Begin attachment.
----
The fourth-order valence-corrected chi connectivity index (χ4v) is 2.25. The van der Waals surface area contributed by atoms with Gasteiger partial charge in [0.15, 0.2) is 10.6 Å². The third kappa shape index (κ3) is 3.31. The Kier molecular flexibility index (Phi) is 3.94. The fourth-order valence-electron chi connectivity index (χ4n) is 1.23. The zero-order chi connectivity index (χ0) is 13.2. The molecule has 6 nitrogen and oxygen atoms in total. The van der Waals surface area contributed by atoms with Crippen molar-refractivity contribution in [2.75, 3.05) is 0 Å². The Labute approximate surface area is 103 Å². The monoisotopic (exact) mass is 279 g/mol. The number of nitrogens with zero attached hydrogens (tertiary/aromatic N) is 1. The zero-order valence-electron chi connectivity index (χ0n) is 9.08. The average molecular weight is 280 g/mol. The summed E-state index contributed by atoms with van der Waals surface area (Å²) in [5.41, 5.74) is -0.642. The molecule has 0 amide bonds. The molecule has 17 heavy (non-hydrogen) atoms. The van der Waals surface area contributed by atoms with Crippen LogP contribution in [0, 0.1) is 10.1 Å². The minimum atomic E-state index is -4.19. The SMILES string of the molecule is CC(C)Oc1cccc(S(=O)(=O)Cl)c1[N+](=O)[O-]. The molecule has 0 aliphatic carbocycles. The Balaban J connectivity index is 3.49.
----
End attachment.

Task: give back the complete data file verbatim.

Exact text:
The fourth-order valence-corrected chi connectivity index (χ4v) is 2.25. The van der Waals surface area contributed by atoms with Gasteiger partial charge in [0.15, 0.2) is 10.6 Å². The third kappa shape index (κ3) is 3.31. The Kier molecular flexibility index (Phi) is 3.94. The fourth-order valence-electron chi connectivity index (χ4n) is 1.23. The zero-order chi connectivity index (χ0) is 13.2. The molecule has 6 nitrogen and oxygen atoms in total. The van der Waals surface area contributed by atoms with Crippen molar-refractivity contribution in [2.75, 3.05) is 0 Å². The Labute approximate surface area is 103 Å². The monoisotopic (exact) mass is 279 g/mol. The number of nitrogens with zero attached hydrogens (tertiary/aromatic N) is 1. The zero-order valence-electron chi connectivity index (χ0n) is 9.08. The average molecular weight is 280 g/mol. The summed E-state index contributed by atoms with van der Waals surface area (Å²) in [5.41, 5.74) is -0.642. The molecule has 0 amide bonds. The molecule has 17 heavy (non-hydrogen) atoms. The van der Waals surface area contributed by atoms with Crippen LogP contribution in [0, 0.1) is 10.1 Å². The minimum atomic E-state index is -4.19. The SMILES string of the molecule is CC(C)Oc1cccc(S(=O)(=O)Cl)c1[N+](=O)[O-]. The molecule has 0 aliphatic carbocycles. The Balaban J connectivity index is 3.49.